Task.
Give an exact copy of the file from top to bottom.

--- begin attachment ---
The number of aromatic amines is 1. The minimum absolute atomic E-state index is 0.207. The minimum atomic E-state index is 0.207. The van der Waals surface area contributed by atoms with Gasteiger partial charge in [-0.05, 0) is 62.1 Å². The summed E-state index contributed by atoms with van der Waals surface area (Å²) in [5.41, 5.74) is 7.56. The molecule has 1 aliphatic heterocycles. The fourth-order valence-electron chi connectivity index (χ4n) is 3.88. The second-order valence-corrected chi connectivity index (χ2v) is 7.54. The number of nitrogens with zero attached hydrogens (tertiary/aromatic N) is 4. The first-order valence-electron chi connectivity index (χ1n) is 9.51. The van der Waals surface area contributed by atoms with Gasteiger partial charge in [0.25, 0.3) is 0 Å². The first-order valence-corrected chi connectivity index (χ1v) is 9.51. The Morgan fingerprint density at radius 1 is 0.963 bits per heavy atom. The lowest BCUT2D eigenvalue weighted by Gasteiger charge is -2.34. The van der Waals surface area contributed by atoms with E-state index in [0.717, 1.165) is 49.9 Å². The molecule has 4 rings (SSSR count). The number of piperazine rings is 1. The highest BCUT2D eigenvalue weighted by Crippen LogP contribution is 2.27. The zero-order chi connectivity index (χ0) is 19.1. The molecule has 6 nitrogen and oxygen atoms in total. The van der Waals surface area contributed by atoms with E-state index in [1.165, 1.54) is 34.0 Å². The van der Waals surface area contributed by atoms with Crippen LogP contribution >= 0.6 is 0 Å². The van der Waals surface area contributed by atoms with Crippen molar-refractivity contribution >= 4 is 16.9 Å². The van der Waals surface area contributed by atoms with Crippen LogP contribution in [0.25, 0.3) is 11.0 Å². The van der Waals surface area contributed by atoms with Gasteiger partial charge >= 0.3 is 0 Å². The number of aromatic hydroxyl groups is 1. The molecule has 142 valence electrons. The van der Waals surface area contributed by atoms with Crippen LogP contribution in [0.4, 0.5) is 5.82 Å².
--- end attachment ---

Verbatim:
The number of aromatic amines is 1. The minimum absolute atomic E-state index is 0.207. The minimum atomic E-state index is 0.207. The van der Waals surface area contributed by atoms with Gasteiger partial charge in [-0.05, 0) is 62.1 Å². The summed E-state index contributed by atoms with van der Waals surface area (Å²) in [5.41, 5.74) is 7.56. The molecule has 1 aliphatic heterocycles. The fourth-order valence-electron chi connectivity index (χ4n) is 3.88. The second-order valence-corrected chi connectivity index (χ2v) is 7.54. The number of nitrogens with zero attached hydrogens (tertiary/aromatic N) is 4. The first-order valence-electron chi connectivity index (χ1n) is 9.51. The van der Waals surface area contributed by atoms with Gasteiger partial charge in [0.25, 0.3) is 0 Å². The first-order valence-corrected chi connectivity index (χ1v) is 9.51. The Morgan fingerprint density at radius 1 is 0.963 bits per heavy atom. The lowest BCUT2D eigenvalue weighted by Gasteiger charge is -2.34. The van der Waals surface area contributed by atoms with E-state index in [0.717, 1.165) is 49.9 Å². The molecule has 4 rings (SSSR count). The number of piperazine rings is 1. The highest BCUT2D eigenvalue weighted by Crippen LogP contribution is 2.27. The zero-order chi connectivity index (χ0) is 19.1. The molecule has 6 nitrogen and oxygen atoms in total. The van der Waals surface area contributed by atoms with E-state index in [1.165, 1.54) is 34.0 Å². The van der Waals surface area contributed by atoms with Crippen LogP contribution >= 0.6 is 0 Å². The van der Waals surface area contributed by atoms with Crippen molar-refractivity contribution >= 4 is 16.9 Å². The van der Waals surface area contributed by atoms with Crippen LogP contribution in [0.25, 0.3) is 11.0 Å². The van der Waals surface area contributed by atoms with Gasteiger partial charge >= 0.3 is 0 Å². The number of aromatic hydroxyl groups is 1. The molecule has 142 valence electrons. The van der Waals surface area contributed by atoms with Crippen LogP contribution in [0.4, 0.5) is 5.82 Å².